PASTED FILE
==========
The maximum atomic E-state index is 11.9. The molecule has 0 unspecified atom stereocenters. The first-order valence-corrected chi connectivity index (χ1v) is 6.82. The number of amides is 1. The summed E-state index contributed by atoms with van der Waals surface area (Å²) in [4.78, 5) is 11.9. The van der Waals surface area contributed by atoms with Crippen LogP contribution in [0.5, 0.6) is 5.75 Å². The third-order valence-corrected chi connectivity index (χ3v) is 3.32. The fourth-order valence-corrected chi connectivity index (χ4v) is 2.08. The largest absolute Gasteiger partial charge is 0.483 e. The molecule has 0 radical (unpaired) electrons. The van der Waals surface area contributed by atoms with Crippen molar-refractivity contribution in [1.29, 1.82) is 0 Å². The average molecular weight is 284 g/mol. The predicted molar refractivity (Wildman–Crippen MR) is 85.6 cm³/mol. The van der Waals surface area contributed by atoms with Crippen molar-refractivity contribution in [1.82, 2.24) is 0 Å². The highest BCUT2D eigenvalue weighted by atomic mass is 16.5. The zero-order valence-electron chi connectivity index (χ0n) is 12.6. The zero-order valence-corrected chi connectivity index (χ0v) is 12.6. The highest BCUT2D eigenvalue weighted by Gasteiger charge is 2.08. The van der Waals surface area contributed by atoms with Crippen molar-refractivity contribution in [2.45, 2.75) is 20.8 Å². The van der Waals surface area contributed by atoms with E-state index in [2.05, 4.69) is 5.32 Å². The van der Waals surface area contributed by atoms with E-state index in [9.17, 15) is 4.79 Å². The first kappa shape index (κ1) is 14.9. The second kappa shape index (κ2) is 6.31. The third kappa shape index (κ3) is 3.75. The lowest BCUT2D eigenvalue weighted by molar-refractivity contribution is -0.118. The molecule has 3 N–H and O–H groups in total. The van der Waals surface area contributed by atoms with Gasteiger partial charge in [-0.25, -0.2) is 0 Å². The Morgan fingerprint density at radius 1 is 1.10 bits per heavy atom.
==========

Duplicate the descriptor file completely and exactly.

The maximum atomic E-state index is 11.9. The molecule has 0 unspecified atom stereocenters. The first-order valence-corrected chi connectivity index (χ1v) is 6.82. The number of amides is 1. The summed E-state index contributed by atoms with van der Waals surface area (Å²) in [4.78, 5) is 11.9. The van der Waals surface area contributed by atoms with Crippen LogP contribution in [0.5, 0.6) is 5.75 Å². The third-order valence-corrected chi connectivity index (χ3v) is 3.32. The fourth-order valence-corrected chi connectivity index (χ4v) is 2.08. The largest absolute Gasteiger partial charge is 0.483 e. The molecule has 0 radical (unpaired) electrons. The van der Waals surface area contributed by atoms with Crippen molar-refractivity contribution in [1.29, 1.82) is 0 Å². The average molecular weight is 284 g/mol. The predicted molar refractivity (Wildman–Crippen MR) is 85.6 cm³/mol. The van der Waals surface area contributed by atoms with Crippen molar-refractivity contribution in [1.82, 2.24) is 0 Å². The highest BCUT2D eigenvalue weighted by atomic mass is 16.5. The zero-order valence-electron chi connectivity index (χ0n) is 12.6. The zero-order valence-corrected chi connectivity index (χ0v) is 12.6. The highest BCUT2D eigenvalue weighted by Gasteiger charge is 2.08. The van der Waals surface area contributed by atoms with Crippen molar-refractivity contribution in [2.45, 2.75) is 20.8 Å². The van der Waals surface area contributed by atoms with E-state index in [2.05, 4.69) is 5.32 Å². The van der Waals surface area contributed by atoms with E-state index in [9.17, 15) is 4.79 Å². The first kappa shape index (κ1) is 14.9. The second kappa shape index (κ2) is 6.31. The third kappa shape index (κ3) is 3.75. The lowest BCUT2D eigenvalue weighted by molar-refractivity contribution is -0.118. The molecule has 3 N–H and O–H groups in total. The van der Waals surface area contributed by atoms with Gasteiger partial charge in [-0.25, -0.2) is 0 Å². The Morgan fingerprint density at radius 1 is 1.10 bits per heavy atom.